Cash Advance Florida
A number of Florida state legislators are fighting against pending federal cash advance laws. According to a recent article featured in the Miami Herald, Rep. Alan Grayson said that the he was worried the new federal rules might be weaker than Florida’s state laws, and that borrowers would be worse off if loose federal laws replaced Florida’s current regulations. So what are these laws that everyone’s so fired up about? We’ll clue you in below. If you want to start your loan request right now, go ahead and fill out our secure loan request form.
Cash Advance State Statutes for Florida
In Florida, you can borrow up to $500 (exclusive of fees) with a cash advance. Your loan term can be for up to 31 days, but must be no less than seven days. According to the maximum finance rate and fees, you can be charged up to 10-percent of the value of the check, plus a verification fee of up to $5. That means the finance charge for a 14-day loan of $100 would be at most $16.11, and the APR would be no higher than 419-percent.
You are not allowed to extend your easy approval payday loan in Florida. That means no rollovers. If you end up defaulting on the loan, the lender is allowed to charge you collection fees equal to the charges imposed on them by financial institutions. The lender is not allowed to pursue criminal action against you.
Florida Payday Loan Regulations
We do not specify a difference between a payday loan and a cash advance. That’s because there isn’t one. They are the same financial product, but with different names. They are also regulated exactly the same.
- How Payday Loans Work – When you are short on cash, this type of funding might help you bridge the gap by providing you with emergency funds ahead of your next paycheck.
- Maximum Amount – Up to $500 can be borrowed through this type of funding.
- Repayment Extensions – Florida does not let you extend this type of funding.
Florida State Economy
Before you take out a cash advance in Florida, it’d be smart to check up on the local economy. As of May 2015, the state unemployment rate for Florida was at 5.7-percent. That’s a little better than nearby states, like Georgia (6.3-percent) and Alabama (6.1-percent), and quite a bit lower than the state high, which was 11.2-percent back in January of 2010. The all-time low was 3.1-percent back in April of 2006.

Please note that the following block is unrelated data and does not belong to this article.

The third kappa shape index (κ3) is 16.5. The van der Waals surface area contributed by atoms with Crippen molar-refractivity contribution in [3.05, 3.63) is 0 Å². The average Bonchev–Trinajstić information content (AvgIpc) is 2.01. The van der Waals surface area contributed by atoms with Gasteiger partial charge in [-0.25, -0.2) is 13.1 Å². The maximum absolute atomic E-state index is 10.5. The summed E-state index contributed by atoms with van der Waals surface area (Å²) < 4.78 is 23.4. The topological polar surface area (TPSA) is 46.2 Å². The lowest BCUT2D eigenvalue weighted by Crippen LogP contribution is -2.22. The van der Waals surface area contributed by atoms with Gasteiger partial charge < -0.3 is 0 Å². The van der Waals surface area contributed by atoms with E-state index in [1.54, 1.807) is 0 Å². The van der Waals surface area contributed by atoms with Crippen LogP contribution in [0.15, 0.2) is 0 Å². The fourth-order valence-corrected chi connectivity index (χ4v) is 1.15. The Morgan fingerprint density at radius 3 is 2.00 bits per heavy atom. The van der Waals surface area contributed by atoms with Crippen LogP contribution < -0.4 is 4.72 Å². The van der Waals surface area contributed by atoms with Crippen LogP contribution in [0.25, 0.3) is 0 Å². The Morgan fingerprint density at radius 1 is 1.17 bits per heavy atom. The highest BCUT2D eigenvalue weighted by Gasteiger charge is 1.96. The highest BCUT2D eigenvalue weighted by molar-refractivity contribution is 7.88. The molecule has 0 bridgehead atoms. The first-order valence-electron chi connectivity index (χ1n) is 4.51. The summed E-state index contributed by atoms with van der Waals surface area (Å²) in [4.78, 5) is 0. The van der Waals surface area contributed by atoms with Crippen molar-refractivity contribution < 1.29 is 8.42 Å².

Before you apply for a cash advance in Florida, make sure you understand the latest rules and regulations.
Requesting Title Loans in Florida
When qualifying for a payday loan is difficult or impossible, borrowers turn to title loans. Title loans are loans that require an asset to be used as collateral. Residents in Florida who are seeking an alternative loan service may turn to title loans to pay off their debts and urgent bills they may have.
Title loans are popular among borrowers because their credit score may not be as important in the application process, and loans can be approved for amounts as low as $1,000. Car title loans are the most common forms of title loans. Borrowers use their cars as collateral in order to qualify for a loan. Some lenders may offer car title loans if the borrower has equity in the vehicle. These types of loans last between 15 to 30 days and may have an annual percentage rate (APR) over 100%, which is higher than most forms of credit.
Title Loans Laws in Florida
Car title loans in Florida are not permitted by the state, due to the high-interest rates and additional charges that often come with the loan. However, there are alternatives if your state does not provide this option. You can take out a loan with a credit union, a bank, or a small loan company. Government services and non-profit organizations may also be willing to pay utility bills and rent to get you through the rough patch. You may be able to extend your payments by negotiating with your creditor about a payment plan that works for you both.
If you cannot pay back the title loan on time, the creditor has the right to repossess your vehicle and sell it in order to get their money back. Therefore, it is best to look over loan agreements and contracts thoroughly before agreeing to take on such a significant financial burden. Borrowers of title loans often find themselves in a never-ending cycle of debt due to the high-interest rates that often accompany this type of loan.
*OpenCashAdvance.com strives to present accurate information on each state’s regulations; however, we do not guarantee accuracy of data as presented. Please contact your state’s department of finance or visit your state’s official website for the most accurate information and inquiries. You can find your state’s site here: www.flofr.com